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New effort to honor the late Bob Buonvino

During his lifetime, Bob Buonvino dedicated himself to many civic causes but none, arguably, was more important to him than the preservation of the New Utrecht Reformed Church, at 18th Avenue and 83rd Street.

Now, two months after his death from cancer at the age of 70, Buonvino’s friends and colleagues have advanced the idea of renaming the intersection of 83rd Street and 18th Avenue in his memory.

At its May meeting, held at the Holy Family Home, 1740 84th Street, members of Community Board 11 voted unanimously to support the request to honor Buonvino, who was the founder and president of the Friends of Historic New Utrecht and who died on March 19th.

Because of the outpouring of support for the renaming by members of the community, the board first voted to wave the public hearing on the matter, so they could vote on the same evening that the matter was brought to them by Parks Committee Chairperson Ilene LaRuffa. The committee had previously reviewed the request for the renaming and had voted to recommend that the full board support it.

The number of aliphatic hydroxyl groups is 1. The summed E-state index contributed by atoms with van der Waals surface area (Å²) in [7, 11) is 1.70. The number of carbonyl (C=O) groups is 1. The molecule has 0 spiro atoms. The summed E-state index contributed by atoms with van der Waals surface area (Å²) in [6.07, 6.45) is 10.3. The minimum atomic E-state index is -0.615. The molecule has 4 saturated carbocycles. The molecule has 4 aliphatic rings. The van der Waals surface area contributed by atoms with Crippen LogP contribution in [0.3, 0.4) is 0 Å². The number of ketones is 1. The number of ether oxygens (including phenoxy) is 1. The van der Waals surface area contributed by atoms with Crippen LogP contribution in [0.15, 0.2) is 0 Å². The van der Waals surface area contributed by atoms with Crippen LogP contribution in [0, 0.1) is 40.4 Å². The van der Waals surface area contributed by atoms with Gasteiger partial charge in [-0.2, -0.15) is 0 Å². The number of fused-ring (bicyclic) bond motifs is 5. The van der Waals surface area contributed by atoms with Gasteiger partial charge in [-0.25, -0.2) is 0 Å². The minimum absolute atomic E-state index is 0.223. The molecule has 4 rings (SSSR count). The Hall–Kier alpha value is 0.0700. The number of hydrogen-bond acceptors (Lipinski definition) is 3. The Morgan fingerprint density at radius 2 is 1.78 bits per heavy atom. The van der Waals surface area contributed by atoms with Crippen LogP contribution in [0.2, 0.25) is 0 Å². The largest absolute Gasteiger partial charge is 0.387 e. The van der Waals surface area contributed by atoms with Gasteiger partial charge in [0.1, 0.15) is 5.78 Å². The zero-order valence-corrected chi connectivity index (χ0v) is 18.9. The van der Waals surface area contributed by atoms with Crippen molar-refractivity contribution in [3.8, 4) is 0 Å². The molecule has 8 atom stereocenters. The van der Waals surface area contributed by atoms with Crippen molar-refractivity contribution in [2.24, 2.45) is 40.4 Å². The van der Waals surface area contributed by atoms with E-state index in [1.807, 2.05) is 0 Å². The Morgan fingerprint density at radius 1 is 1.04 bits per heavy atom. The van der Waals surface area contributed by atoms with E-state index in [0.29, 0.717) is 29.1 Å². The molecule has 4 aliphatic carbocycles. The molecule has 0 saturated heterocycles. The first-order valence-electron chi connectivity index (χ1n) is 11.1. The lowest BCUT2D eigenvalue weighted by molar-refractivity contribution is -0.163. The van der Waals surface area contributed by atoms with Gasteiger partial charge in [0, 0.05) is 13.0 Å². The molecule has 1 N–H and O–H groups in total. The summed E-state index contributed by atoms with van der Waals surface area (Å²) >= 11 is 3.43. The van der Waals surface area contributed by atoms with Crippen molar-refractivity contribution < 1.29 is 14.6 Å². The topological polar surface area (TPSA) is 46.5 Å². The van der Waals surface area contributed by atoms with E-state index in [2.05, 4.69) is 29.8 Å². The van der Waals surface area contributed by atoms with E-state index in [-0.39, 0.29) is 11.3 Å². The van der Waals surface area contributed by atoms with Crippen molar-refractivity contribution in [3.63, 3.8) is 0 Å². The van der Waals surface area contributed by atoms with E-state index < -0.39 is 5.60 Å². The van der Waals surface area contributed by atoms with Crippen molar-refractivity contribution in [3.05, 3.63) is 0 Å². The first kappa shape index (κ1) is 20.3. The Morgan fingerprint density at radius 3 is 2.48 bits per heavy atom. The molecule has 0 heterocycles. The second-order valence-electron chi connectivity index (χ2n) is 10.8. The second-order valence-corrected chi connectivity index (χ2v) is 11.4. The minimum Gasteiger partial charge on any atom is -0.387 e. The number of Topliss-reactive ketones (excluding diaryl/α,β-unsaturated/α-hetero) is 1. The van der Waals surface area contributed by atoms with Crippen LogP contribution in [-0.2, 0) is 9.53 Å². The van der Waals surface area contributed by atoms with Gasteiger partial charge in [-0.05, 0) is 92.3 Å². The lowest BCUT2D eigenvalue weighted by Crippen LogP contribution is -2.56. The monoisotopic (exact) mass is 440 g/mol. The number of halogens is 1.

“Bob meets every criteria set up by the city,” noted CB 10 Chairperson Bill Guarinello. “He was such a civically minded individual that this is a no−brainer.”

“He was a very special man,” added Marnee Elias Pavia, the board’s district manager, “and his memory will live on in our community.”

A few days later, members of CB 10, meeting at the Norwegian Christian Home, 1250 67th Street, resoundingly applauded the news after it was announced to them by CB 10 member Dilia Schack.

Besides his efforts on behalf of Historic New Utrecht, and as a member of CB 10, Buonvino also made his mark on the Boy Scouts of America. An Eagle Scout as a boy, he was later a scoutmaster of Troop 20, the oldest continuous Boy Scout unit in the nation. He was also a member of the Scout’s Brooklyn Council Executive Board, vice president of the Brooklyn Council, and a council representative to the National Council.

Buonvino was also active with St. Rosalia−Regina Pacis Church on 65th Street, where he served as a Eucharistic minister. He was also active with the American Legion, as well as the Federation of Italian American Organizations.

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